Upset at Turkey, Knesset to Discuss Armenian Genocide, Kurdish Self-Determination

YERUSHALAYIM -
A pro-Palestinian demonstrator waves flags during a protest against the U.S. Embassy move to Yerushalayim, near the Israeli Consulate in Istanbul, Turkey, May 15. (Reuters/Osman Orsal)

The Knesset is expected on Wednesday to take up a number of resolutions aimed directly at Turkey – the most important among them an official Israeli recognition of the genocide of the Armenian people by Turkey 100 years ago. Members of the Armenian Church in Yerushalayim will be present at the discussion.

In a separate measure, the Knesset is expected to discuss recognition of the right of the Kurdish people to their own homeland. The two measures, consisting of declarations by the Knesset, are expected to be approved by a large majority of MKs, as much of the opposition is in favor of them, along with coalition members.

Both issues are extremely sensitive ones in Turkey. Between 1915 and 1923, an estimated 1.5 million Armenians, mostly citizens of the Ottoman Empire, were killed. Called by some historians the “Armenian Holocaust,” the systematic murder of the population included roundups, deportations, mass shootings, and detention in work camps. Turkey denies that the Armenians were targeted in a genocide and attributes any deaths to unrest that prevailed during and after World War I.

The deaths of the Armenians is recognized as a genocide by dozens of countries in Europe, as well as by Russia and the United States. Israel has not taken an official position on the matter, and efforts by MKs in the past to recognize the deaths as a genocide have been quashed by the Foreign Ministry, fearing its impact on Israel-Turkey relations. With the recent deterioration of relations, however, the Ministry has not attempted to press the Knesset not to discuss the matter this time, Maariv reported.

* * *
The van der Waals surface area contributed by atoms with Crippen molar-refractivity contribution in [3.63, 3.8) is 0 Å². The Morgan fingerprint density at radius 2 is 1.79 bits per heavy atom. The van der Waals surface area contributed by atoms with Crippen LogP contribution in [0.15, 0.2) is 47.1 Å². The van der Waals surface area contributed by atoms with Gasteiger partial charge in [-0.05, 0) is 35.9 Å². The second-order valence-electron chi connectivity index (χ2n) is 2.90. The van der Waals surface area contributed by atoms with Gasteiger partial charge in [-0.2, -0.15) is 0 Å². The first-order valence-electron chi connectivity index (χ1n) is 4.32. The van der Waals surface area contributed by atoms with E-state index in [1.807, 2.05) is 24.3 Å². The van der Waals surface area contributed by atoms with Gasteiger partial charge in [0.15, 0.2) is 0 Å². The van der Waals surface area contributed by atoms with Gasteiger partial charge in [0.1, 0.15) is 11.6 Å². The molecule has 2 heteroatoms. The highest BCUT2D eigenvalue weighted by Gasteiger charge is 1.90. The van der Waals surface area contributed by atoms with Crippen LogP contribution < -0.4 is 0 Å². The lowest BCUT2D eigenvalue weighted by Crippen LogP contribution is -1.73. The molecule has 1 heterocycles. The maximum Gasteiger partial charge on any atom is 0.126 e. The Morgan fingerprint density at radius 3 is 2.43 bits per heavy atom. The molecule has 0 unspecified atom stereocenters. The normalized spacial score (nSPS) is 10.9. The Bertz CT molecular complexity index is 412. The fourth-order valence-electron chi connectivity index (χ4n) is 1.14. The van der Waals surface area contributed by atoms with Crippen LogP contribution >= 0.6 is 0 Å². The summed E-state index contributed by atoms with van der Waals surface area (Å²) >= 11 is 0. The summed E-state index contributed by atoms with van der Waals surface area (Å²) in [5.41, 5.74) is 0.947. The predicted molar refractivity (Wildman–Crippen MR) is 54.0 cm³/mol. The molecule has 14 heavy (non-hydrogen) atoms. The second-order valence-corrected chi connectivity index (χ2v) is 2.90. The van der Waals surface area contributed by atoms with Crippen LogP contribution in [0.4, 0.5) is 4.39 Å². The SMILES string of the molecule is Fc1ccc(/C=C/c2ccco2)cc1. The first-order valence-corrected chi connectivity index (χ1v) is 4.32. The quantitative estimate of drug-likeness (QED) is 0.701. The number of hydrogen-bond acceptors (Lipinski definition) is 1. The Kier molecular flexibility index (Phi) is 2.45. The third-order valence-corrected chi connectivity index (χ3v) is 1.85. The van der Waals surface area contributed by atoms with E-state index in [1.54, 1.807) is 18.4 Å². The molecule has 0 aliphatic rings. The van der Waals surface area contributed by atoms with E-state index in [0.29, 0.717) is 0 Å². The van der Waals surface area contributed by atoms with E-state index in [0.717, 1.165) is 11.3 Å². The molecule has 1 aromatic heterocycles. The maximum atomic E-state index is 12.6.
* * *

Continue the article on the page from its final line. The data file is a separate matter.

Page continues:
Commenting on the measure, Meretz head MK Tamar Zandberg said that “for many years Israel has sought to avoid recognizing the genocide of the Armenians, one of the most horrific acts of the 20th century. Not recognizing the genocide is a black mark against Israel, and any country that refuses to acknowledge this because of narrow political interests. Israel should certainly not be among those countries.”

The same holds true for recognition of the Kurds’ right to self-determination; Ministry sources said that at this point, they had no problem with setting an agenda that would not serve Turkey’s interests. MK Oded Forer (Yisrael Beytenu), among the sponsors of the measure, said that “the Kurdish people have been suffering for years. The behavior of Turkish leader Erdogan as relating to Israel in recent weeks requires a reevaluation of our relations with them, and that should help propel us to recognizing the need for Kurdish independence.”

In a third measure aimed at Turkey, MKs from the coalition and opposition are sponsoring a proposal calling on the state to regulate the import of cement from Turkey, in order to ensure that the Israeli cement industry is able to survive. Cement is among the chief products Israel imports from Turkey, and Turkish cement costs less than Israeli cement – a fact that has caused significant losses to Israeli cement makers.

On Tuesday, Turkish media quoted Turkish leader Recep Tayyip Erdoğan as saying that Turkey will “reevaluate” its economic relationship with Israel after the country’s June 24th elections. Erdogan made the comments in the wake of a decision by the Organization of Islamic Cooperation (OIC) to impose an embargo on Israeli products. “I hope the OIC counties will put the decision of the embargo into practice. After all, there will be no way to get any products from them anymore,” the Hurriyet Daily News quoted Erdogan as telling a group of Turkish journalists. “Of course, we will assess the situation as well. As Turkey, we will evaluate our ties, particularly economic and trade, with them [Israel]. We have an upcoming election. We will take steps in this direction after the elections.”